There seem to be no less than a hundred holidays in Greece throughout the year, but March is perhaps the most holiday-filled. There were two holidays last week, one of which was in celebration of a multiple islands off the coast of Turkey coming back into the possession of Greece many decades ago. To commemorate this occasion, the local Greeks of Leros celebrate with a parade, which somewhat resembles Halloween in the United States. Each group in the parade dressed up in different costumes and then paraded down the streets of Lakki.
Our coordinators decided we should be part of the parade and dress as Greek Gods. I found this comical since none of us are actually from Greece, but I think that was the whole point. So, in the middle of the afternoon on Sunday, the entire group of volunteers and a few dozen residents of the camp dressed in white and spray painted some leaves gold to make into crowns for our heads. When it was all said and done, I think we looked pretty ridiculous–which was perfect. None of us resembled Gods, in my opinion, but we did all at least match.
It took a number of hours to prepare everyone’s costumes and to dress our van up for the occasion. I think getting ready for the event was the best part, that’s when everyone was having the most fun. When it came time for the parade itself, we had to wait over an hour before processing down the main street of Lakki. I attribute the holdup to the Greek culture, nothing ever “needs” to begin on time. But the day was perfect. The sun was out and the temperature was right where it needed to be for a stroll outdoors in strange attire.
Our spot in the parade was between a group of women dressed up like flamingoes and a truck full of men sitting in the back of the pickup, dressed like they were going to rob a bank with masks over their faces and plastic guns in their hands. The local elementary school had all of its students dressed up like the different countries of the world. This meant there were a bunch of little tikes running around with giant pieces of paper draped over their shoulders with little sketches of maps on them.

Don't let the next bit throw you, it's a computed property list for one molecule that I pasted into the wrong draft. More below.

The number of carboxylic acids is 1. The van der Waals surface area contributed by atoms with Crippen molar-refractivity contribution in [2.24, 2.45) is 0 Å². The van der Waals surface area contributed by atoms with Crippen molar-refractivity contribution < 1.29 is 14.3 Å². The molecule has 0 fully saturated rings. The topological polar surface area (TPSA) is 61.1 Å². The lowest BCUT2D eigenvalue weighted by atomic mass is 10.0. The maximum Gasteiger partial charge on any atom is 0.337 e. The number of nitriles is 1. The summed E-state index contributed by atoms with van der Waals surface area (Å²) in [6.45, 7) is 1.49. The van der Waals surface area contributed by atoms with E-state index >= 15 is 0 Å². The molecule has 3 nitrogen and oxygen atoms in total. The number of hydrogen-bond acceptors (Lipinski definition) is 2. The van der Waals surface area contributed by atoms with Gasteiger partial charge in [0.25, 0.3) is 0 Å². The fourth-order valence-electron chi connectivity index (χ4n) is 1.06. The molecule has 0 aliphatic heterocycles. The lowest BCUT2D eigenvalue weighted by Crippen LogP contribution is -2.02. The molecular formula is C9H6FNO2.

I think the entire celebration lasted a few hours, but by the time the parade wrapped up we had been preparing for so long that we basically just dispersed and called it a day.
The only hiccup we experienced throughout the day was in the middle of the parade when an on-looker shouted something at our group as we walked by. We made no effort to hide who we were. We were clearly a group of international volunteers and refugees from all over the world. We were not locals. One of the volunteers, who happens to be Greek, overheard one of the spectators shouting something rude at us. I watched as she pulled herself out of the parade and confronted the person in the crowd. When I caught back up with her later, she was upset, but she didn’t give me any specifics on what she had said to them or what they had said to her. I already knew the entire story though, just by looking at her face as she stepped out of the parade and feeling her reaction afterwards.
The day was fun. It pulled many of the residents away from the dire conditions of the camp for a while. It’s too bad that someone was rude to us, but no one was impacted by it since no one understands Greek and there were many cheers from the crowd to overpower the racism. But, this is the reality, nonetheless.